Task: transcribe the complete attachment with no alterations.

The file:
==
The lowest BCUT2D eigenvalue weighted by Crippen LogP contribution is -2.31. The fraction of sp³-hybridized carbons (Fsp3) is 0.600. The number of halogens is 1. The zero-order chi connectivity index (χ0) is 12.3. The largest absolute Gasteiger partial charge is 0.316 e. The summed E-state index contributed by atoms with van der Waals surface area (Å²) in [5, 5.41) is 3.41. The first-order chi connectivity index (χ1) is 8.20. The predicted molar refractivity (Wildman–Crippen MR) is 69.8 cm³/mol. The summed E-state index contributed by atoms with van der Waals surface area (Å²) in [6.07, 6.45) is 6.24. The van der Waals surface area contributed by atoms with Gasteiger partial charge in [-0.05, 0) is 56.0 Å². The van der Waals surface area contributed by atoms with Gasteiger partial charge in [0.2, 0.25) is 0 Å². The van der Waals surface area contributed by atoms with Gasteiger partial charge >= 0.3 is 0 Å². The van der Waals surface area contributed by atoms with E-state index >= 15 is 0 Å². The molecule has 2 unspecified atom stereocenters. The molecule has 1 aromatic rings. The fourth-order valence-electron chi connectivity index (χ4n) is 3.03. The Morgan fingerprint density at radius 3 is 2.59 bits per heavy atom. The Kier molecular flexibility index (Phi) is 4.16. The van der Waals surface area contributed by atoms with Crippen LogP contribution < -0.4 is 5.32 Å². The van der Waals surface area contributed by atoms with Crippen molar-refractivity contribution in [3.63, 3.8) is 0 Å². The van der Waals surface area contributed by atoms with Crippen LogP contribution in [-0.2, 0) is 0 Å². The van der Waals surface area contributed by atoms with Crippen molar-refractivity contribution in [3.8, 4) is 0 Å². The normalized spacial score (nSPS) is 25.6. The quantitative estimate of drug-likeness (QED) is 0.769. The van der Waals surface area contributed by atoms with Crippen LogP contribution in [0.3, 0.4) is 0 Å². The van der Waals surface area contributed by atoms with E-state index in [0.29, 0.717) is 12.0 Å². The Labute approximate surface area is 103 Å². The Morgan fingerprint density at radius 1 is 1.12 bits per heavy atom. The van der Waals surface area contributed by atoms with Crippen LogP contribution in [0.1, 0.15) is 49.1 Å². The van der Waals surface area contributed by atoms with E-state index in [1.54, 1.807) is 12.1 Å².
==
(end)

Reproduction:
The lowest BCUT2D eigenvalue weighted by Crippen LogP contribution is -2.31. The fraction of sp³-hybridized carbons (Fsp3) is 0.600. The number of halogens is 1. The zero-order chi connectivity index (χ0) is 12.3. The largest absolute Gasteiger partial charge is 0.316 e. The summed E-state index contributed by atoms with van der Waals surface area (Å²) in [5, 5.41) is 3.41. The first-order chi connectivity index (χ1) is 8.20. The predicted molar refractivity (Wildman–Crippen MR) is 69.8 cm³/mol. The summed E-state index contributed by atoms with van der Waals surface area (Å²) in [6.07, 6.45) is 6.24. The van der Waals surface area contributed by atoms with Gasteiger partial charge in [-0.05, 0) is 56.0 Å². The van der Waals surface area contributed by atoms with Gasteiger partial charge in [0.2, 0.25) is 0 Å². The van der Waals surface area contributed by atoms with Gasteiger partial charge >= 0.3 is 0 Å². The van der Waals surface area contributed by atoms with E-state index >= 15 is 0 Å². The molecule has 2 unspecified atom stereocenters. The molecule has 1 aromatic rings. The fourth-order valence-electron chi connectivity index (χ4n) is 3.03. The Morgan fingerprint density at radius 3 is 2.59 bits per heavy atom. The Kier molecular flexibility index (Phi) is 4.16. The van der Waals surface area contributed by atoms with Crippen LogP contribution < -0.4 is 5.32 Å². The van der Waals surface area contributed by atoms with Crippen molar-refractivity contribution in [3.63, 3.8) is 0 Å². The van der Waals surface area contributed by atoms with Crippen LogP contribution in [-0.2, 0) is 0 Å². The van der Waals surface area contributed by atoms with Crippen molar-refractivity contribution in [3.8, 4) is 0 Å². The normalized spacial score (nSPS) is 25.6. The quantitative estimate of drug-likeness (QED) is 0.769. The van der Waals surface area contributed by atoms with Crippen LogP contribution in [0.3, 0.4) is 0 Å². The van der Waals surface area contributed by atoms with E-state index in [0.29, 0.717) is 12.0 Å². The Labute approximate surface area is 103 Å². The Morgan fingerprint density at radius 1 is 1.12 bits per heavy atom. The van der Waals surface area contributed by atoms with Crippen LogP contribution in [0.1, 0.15) is 49.1 Å². The van der Waals surface area contributed by atoms with E-state index in [1.54, 1.807) is 12.1 Å².